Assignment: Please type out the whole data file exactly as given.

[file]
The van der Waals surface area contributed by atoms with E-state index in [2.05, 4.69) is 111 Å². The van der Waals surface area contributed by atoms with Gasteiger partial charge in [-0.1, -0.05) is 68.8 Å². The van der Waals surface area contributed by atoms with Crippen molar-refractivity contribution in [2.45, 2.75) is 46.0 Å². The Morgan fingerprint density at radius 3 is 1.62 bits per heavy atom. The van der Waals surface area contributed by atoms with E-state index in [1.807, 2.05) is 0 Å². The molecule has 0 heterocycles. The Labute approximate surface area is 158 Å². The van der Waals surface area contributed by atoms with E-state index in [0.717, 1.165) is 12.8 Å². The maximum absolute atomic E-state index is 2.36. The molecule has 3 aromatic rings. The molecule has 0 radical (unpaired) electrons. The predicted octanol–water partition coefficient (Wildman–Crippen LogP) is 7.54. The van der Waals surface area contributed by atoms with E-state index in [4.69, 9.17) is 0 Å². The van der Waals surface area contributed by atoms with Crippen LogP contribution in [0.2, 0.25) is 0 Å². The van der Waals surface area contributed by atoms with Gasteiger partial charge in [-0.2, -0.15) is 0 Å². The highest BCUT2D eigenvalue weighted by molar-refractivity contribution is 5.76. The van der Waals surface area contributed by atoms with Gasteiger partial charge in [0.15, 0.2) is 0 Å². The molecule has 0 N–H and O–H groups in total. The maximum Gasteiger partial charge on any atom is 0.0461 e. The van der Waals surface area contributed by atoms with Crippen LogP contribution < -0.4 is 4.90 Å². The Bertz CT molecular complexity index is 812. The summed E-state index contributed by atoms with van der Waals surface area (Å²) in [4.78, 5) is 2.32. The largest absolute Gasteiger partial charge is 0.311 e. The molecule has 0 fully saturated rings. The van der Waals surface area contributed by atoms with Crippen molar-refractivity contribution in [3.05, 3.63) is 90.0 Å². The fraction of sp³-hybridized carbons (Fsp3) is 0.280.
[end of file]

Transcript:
The van der Waals surface area contributed by atoms with E-state index in [2.05, 4.69) is 111 Å². The van der Waals surface area contributed by atoms with Gasteiger partial charge in [-0.1, -0.05) is 68.8 Å². The van der Waals surface area contributed by atoms with Crippen molar-refractivity contribution in [2.45, 2.75) is 46.0 Å². The Morgan fingerprint density at radius 3 is 1.62 bits per heavy atom. The van der Waals surface area contributed by atoms with E-state index in [1.807, 2.05) is 0 Å². The molecule has 0 heterocycles. The Labute approximate surface area is 158 Å². The van der Waals surface area contributed by atoms with E-state index in [0.717, 1.165) is 12.8 Å². The maximum absolute atomic E-state index is 2.36. The molecule has 3 aromatic rings. The molecule has 0 radical (unpaired) electrons. The predicted octanol–water partition coefficient (Wildman–Crippen LogP) is 7.54. The van der Waals surface area contributed by atoms with E-state index in [4.69, 9.17) is 0 Å². The van der Waals surface area contributed by atoms with Crippen LogP contribution in [0.2, 0.25) is 0 Å². The van der Waals surface area contributed by atoms with Gasteiger partial charge in [-0.2, -0.15) is 0 Å². The highest BCUT2D eigenvalue weighted by molar-refractivity contribution is 5.76. The van der Waals surface area contributed by atoms with Gasteiger partial charge in [0.15, 0.2) is 0 Å². The molecule has 0 N–H and O–H groups in total. The maximum Gasteiger partial charge on any atom is 0.0461 e. The van der Waals surface area contributed by atoms with Crippen LogP contribution < -0.4 is 4.90 Å². The Bertz CT molecular complexity index is 812. The summed E-state index contributed by atoms with van der Waals surface area (Å²) in [4.78, 5) is 2.32. The largest absolute Gasteiger partial charge is 0.311 e. The molecule has 0 fully saturated rings. The van der Waals surface area contributed by atoms with Crippen molar-refractivity contribution in [3.05, 3.63) is 90.0 Å². The fraction of sp³-hybridized carbons (Fsp3) is 0.280.